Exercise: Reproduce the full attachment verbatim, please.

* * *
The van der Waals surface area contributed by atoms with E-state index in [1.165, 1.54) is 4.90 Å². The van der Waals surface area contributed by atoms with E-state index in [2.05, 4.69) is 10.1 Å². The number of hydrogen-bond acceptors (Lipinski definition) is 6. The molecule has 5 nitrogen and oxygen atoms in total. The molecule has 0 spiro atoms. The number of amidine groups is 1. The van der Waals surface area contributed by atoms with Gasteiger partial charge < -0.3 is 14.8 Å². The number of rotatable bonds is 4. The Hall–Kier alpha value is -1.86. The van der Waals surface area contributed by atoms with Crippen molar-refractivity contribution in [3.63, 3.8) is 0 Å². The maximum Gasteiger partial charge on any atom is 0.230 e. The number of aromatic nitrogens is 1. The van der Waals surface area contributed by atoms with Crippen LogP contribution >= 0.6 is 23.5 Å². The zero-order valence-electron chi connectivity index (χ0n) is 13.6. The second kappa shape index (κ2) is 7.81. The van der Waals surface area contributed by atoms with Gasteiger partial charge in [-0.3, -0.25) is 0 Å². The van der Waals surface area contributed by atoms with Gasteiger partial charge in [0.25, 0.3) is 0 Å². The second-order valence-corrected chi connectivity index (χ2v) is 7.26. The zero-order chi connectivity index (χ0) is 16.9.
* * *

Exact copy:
The van der Waals surface area contributed by atoms with E-state index in [1.165, 1.54) is 4.90 Å². The van der Waals surface area contributed by atoms with E-state index in [2.05, 4.69) is 10.1 Å². The number of hydrogen-bond acceptors (Lipinski definition) is 6. The molecule has 5 nitrogen and oxygen atoms in total. The molecule has 0 spiro atoms. The number of amidine groups is 1. The van der Waals surface area contributed by atoms with Gasteiger partial charge < -0.3 is 14.8 Å². The number of rotatable bonds is 4. The Hall–Kier alpha value is -1.86. The van der Waals surface area contributed by atoms with Crippen molar-refractivity contribution in [3.63, 3.8) is 0 Å². The maximum Gasteiger partial charge on any atom is 0.230 e. The number of aromatic nitrogens is 1. The van der Waals surface area contributed by atoms with Crippen LogP contribution >= 0.6 is 23.5 Å². The zero-order valence-electron chi connectivity index (χ0n) is 13.6. The second kappa shape index (κ2) is 7.81. The van der Waals surface area contributed by atoms with Gasteiger partial charge in [-0.3, -0.25) is 0 Å². The van der Waals surface area contributed by atoms with Gasteiger partial charge in [0.25, 0.3) is 0 Å². The second-order valence-corrected chi connectivity index (χ2v) is 7.26. The zero-order chi connectivity index (χ0) is 16.9.